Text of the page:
STEPHENS v. STATE

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STEPHENS v. STATE
1972 OK CR 339
503 P.2d 1309
Case Number: A-16721
Decided: 11/29/1972
Oklahoma Court of Criminal Appeals

An appeal from the District Court of Oklahoma County; Ben LaFon, Judge.

Robert Dean Stephens and Charles Thomas Stotts were convicted for the offense of Robbery With Firearms, sentenced to twenty-five (25) years imprisonment, and appeal. Judgments and sentences affirmed.

Lampkin, Wolfe, Burger, Abel, McCaffrey & Norman, Oklahoma City, for appellants.

Larry Derryberry, Atty. Gen., Fred H. Anderson, Asst. Atty. Gen., Frank Muret, Legal Intern, for appellee.

OPINION

BUSSEY, Presiding Judge:

¶1 Appellants, Robert Dean Stephens and Charles Thomas Stotts, hereinafter referred to as Defendant Stephens and Defendant Stotts, were charged, tried and convicted in the District Court of Oklahoma County, Oklahoma, for the offense of Robbery With Firearms. Their punishment was fixed at twenty-five (25) years imprisonment, and from said judgments and sentences, a timely appeal has been perfected to this Court.

¶2 At the trial, Robert Craven testified that on December 8, 1970, he was employed as a pharmacist at Langsam's Mayfair Drug at 5012 North May in Oklahoma City. At approximately 7:15 to 7:30 p.m., while he was talking on the telephone, a man walked behind the prescription counter, hung up the telephone receiver, showed him a gun and asked where the safe was located. They proceeded to the back of the store and he opened the safe. When it was revealed that there was no money in the safe, the man asked where the money was. He, Craven, stated that all the money was kept in the cash registers. They proceeded to the back cash register and he put the bills in a plain paper bag. They then proceeded to the front cash register, which was also emptied. He placed the money in the bag, and handed it to the man. He was instructed to go to the back of the store and to not go out the door. He testified that he could not specifically identify the man who held the gun on him because he had his back to him most of the time. He further testified that the gun had a long barrel, approximately nine inches long. The money taken was in denominations of Ones, Fives, Tens and Twenties.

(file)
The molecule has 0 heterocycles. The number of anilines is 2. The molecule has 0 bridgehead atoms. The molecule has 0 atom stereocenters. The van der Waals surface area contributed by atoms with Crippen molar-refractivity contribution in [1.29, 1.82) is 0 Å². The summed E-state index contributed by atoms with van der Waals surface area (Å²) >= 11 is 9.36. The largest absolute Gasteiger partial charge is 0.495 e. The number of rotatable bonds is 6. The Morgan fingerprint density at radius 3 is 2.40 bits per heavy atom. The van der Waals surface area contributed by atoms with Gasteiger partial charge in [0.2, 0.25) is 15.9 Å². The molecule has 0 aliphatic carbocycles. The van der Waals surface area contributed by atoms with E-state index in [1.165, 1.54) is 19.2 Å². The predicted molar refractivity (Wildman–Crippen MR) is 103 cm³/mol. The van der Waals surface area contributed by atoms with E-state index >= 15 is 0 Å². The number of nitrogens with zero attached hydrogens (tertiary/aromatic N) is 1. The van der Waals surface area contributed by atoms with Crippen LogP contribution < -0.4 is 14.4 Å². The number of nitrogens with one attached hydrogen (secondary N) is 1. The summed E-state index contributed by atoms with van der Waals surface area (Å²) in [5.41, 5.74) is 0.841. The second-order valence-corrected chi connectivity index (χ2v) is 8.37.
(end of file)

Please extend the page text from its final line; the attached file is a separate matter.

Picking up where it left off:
¶3 Marguerite Reid testified that she was employed at Langsam's Drug Store on the evening in question. While she was waiting on a customer near the pharmacy case, she observed a man, whom she identified in court as Defendant Stotts, holding a gun on Bob Craven. She observed them go to the back of the store. Shortly thereafter, Craven walked behind her carrying a sack. He went to the cash register and then proceeded to the front of the store.

¶4 Charlotte King testified that she was in Langsam's Drug Store that evening talking to Mrs. Reid. She observed a man, whom she identified in court as Defendant Stotts, walk behind the pharmacy counter. She started walking up the aisle when another man, whom she identified in court as Defendant Stephens, motioned her to step over into the aisle in which he was standing. He told her to stand in the area. She next observed Mr. Craven approach the back cash register with a sack in his hands followed by Defendant Stotts. Craven then proceeded to the front of the store, again followed by Defendant Stotts. As they walked toward the front of the store, she observed a gun in Defendant Stotts' hand. She testified that Defendant Stephens was dressed identically the same on the evening in question as he was dressed at the trial.

¶5 George Heidelberger testified that he was employed as a salesman for David's Menswear in the Mayfair Shopping Center. On the evening in question, he observed two male subjects run past the front of his store. He looked out the side window and observed them getting into a late model convertible. He wrote down the tag number of the vehicle and gave the information to the police. It was an Alabama tag.

¶6 Detective Jerry Legg testified that on the evening in question he received a radiogram concerning a robbery at Langsam's Drug. The radiogram contained an Alabama tag number, 27-16483. At approximately 2:30 a.m., he and his partner, Detective Acox, observed a 1969 Oldsmobile convertible, tag number 27-16483, parked in the west parking lot of the Hilton Inn Motel on Northwest Expressway. They proceeded into the motel and had a conversation with the desk manager. They accompanied the desk manager to Room 810. The desk manager knocked on the door and the Defendant Stephens opened it. He observed that Defendant Stephens closely fit the description in the radiogram as one of the persons who participated in the robbery. Defendant Stephens was placed under arrest and advised of his constitutional rights. One Hundred Eighty-five Dollars ($185.00) in cash was lying on a night stand next to the bed.